Is this Market More Like 1994 or 1998?
In a recent podcast, Stocks in a 1994-Style Congestive Phase, Dave Nicoski of Vermilion Research said there are a number of striking parallels between our market today and 1994, just prior to a major breakout and the launch of the tech bubble. Here's what he had to say...
The 1994 Roadmap
In addition to the underlying behavior of the stock market, Nicoski pointed to tariffs, a "growth recession," and developing problems in the emerging markets as a few of the economic similarities to today.
Nicoski and his team at Vermilion outlined their view in a July 2018 Macro Vision report, which he shared with our listeners. A link to that report can be found here, where they write:
We have on a number of occasions indicated that the current rotations are reminiscent of the rotations of 1994. Bill Clinton was President and in that year the Republicans had swept the house under their “Contract with America”. Clinton had imposed tariffs on steel imports late in 1993 and with the onslaught of foreign competition, the administration also pushed for punitive tariffs on Japanese autos and auto parts. Investors were reticent on how to respond to such actions. That was also the year that the term "growth recession" was coined as the economy was still growing, but not at the expected rates investors had hoped. In addition to similarities to the 1994 timeframe, emerging markets have recently suffered a blow due to a risk off approach as U.S. interest rates approach multi-year highs.
Recent Tech Breakdown Was Necessary
Following the pattern in 1994, tech came out in a leadership position in 1995, Nicoski noted. When we came into 2018, Vermilion highlighted a number of growth-oriented areas of the market that were breaking down, from semis to semi suppliers. Ultimately, though, this was healthy, as we’re seeing backing and filling to help consolidate some of the gains that they've had in prior years.
For instance, the semi suppliers are not quite breaking out of or breaking those downtrends definitively, Nicoski noted, but the market could rotate back into a growth orientation. With the advance-decline line intact and markets showing stronger breadth, Nicoski stated, the Indication is that the market is actually improving, rather than decaying.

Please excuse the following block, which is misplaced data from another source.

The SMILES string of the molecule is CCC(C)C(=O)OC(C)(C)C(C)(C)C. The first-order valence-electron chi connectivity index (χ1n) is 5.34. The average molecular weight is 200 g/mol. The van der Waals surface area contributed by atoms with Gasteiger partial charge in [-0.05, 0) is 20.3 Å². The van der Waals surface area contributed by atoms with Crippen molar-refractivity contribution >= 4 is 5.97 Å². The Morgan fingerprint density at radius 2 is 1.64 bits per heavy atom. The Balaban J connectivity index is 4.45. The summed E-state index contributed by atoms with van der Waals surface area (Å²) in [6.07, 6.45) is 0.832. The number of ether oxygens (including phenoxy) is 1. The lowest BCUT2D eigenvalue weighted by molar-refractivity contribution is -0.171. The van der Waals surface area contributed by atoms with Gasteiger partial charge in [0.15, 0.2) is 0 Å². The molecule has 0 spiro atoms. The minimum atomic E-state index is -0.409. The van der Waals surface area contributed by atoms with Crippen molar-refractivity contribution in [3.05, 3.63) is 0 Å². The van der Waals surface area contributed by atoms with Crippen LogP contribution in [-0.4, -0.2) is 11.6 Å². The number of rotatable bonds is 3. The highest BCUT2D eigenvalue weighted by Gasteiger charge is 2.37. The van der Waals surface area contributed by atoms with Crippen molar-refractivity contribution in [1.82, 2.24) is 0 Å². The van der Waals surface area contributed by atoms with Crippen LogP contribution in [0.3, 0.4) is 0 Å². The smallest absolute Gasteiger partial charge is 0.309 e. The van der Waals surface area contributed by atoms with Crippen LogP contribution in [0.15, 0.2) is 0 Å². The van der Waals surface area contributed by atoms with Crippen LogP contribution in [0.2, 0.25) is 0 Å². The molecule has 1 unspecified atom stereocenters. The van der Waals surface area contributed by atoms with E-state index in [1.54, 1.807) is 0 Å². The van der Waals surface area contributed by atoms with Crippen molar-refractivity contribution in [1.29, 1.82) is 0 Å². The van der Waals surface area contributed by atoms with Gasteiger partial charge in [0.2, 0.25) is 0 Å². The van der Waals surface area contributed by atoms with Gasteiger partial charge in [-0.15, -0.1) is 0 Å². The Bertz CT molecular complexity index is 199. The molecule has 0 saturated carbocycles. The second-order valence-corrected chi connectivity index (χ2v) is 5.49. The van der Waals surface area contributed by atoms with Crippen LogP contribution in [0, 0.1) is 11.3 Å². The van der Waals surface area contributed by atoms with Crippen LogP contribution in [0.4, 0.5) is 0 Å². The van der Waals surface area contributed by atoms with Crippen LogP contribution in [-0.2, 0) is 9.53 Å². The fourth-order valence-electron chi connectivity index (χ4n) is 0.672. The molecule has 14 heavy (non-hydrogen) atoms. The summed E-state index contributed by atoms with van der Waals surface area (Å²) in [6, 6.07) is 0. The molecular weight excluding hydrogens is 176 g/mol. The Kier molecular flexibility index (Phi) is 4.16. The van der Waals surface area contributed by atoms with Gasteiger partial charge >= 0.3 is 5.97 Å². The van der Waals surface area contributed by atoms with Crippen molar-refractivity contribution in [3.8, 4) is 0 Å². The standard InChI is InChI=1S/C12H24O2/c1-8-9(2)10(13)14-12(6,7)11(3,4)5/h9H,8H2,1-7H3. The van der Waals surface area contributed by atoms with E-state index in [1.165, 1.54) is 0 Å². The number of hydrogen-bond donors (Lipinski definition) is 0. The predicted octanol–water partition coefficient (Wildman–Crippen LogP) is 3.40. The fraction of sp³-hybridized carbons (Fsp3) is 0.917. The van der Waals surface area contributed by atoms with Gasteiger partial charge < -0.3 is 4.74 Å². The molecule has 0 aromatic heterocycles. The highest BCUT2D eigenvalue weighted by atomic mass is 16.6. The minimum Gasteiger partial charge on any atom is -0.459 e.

Overweight Sectors and Risks
Vermilion is overweight energy, financials, tech, and healthcare, said Nicoski. Given the positive backdrop he sees, Vermilion is staying with those overweights.
Energy may struggle a little bit —but not break down — as we get through the tariff wars, Nicoski said, simply because historically, incremental energy demand is coming from emerging markets. But if these emerging markets bottom, that would be a good catalyst to send energy higher.
With regards to financials, large caps have been lagging up until recently. Utilizing the XLF, his line in the sand is a break below 2650. We haven’t seen financials fall apart yet, and such a decline would signal trouble for the overall market, but every time we’ve seen the financials dip 1 to 2 percent below that level, and at every point it felt like it was time to reduce exposure, the financials reversed.
Nicoski prefers that the Fed hold back and avoid raising rates unless there’s a clear reason to do so, and not just to return to normalcy. The reason for this is, yields in Europe are significantly lower, and anything about 3.1 percent on the U.S. 10-year could have a significant negative impact on global trade.
Nicoski doesn’t see inflation moving up strongly, and both consumer discretionary and healthcare are standouts right now. However, if the emerging markets make a bottom, we could get inflation moving higher.
“My other concern about this market is that the housing market has peaked out,” Nicoski said. “The home builders are rolling over. I don't like to see the home builders and the automobile manufacturers (in downtrends). … I want to see them at least stabilize. I think this market could go higher if we had that wind at our back.”